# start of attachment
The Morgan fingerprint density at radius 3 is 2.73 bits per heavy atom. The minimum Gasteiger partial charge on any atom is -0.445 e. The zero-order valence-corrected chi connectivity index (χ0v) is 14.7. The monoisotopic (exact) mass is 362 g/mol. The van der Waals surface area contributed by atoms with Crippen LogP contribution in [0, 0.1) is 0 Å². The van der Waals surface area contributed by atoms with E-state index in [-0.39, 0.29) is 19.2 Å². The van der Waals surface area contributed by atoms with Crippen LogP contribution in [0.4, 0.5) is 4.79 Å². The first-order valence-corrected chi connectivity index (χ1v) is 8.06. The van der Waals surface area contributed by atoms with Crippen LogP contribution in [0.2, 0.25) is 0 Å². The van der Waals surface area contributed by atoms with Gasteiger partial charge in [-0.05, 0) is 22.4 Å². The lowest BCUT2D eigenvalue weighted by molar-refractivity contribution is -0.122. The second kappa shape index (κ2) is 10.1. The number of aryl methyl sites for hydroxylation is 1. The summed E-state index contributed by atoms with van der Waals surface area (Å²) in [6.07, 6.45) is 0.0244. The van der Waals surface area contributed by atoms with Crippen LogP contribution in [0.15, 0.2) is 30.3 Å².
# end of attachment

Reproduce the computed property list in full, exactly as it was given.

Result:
The Morgan fingerprint density at radius 3 is 2.73 bits per heavy atom. The minimum Gasteiger partial charge on any atom is -0.445 e. The zero-order valence-corrected chi connectivity index (χ0v) is 14.7. The monoisotopic (exact) mass is 362 g/mol. The van der Waals surface area contributed by atoms with Crippen LogP contribution in [0, 0.1) is 0 Å². The van der Waals surface area contributed by atoms with E-state index in [-0.39, 0.29) is 19.2 Å². The van der Waals surface area contributed by atoms with Crippen LogP contribution in [0.4, 0.5) is 4.79 Å². The first-order valence-corrected chi connectivity index (χ1v) is 8.06. The van der Waals surface area contributed by atoms with Crippen LogP contribution in [0.2, 0.25) is 0 Å². The van der Waals surface area contributed by atoms with Gasteiger partial charge in [-0.05, 0) is 22.4 Å². The lowest BCUT2D eigenvalue weighted by molar-refractivity contribution is -0.122. The second kappa shape index (κ2) is 10.1. The number of aryl methyl sites for hydroxylation is 1. The summed E-state index contributed by atoms with van der Waals surface area (Å²) in [6.07, 6.45) is 0.0244. The van der Waals surface area contributed by atoms with Crippen LogP contribution in [0.15, 0.2) is 30.3 Å².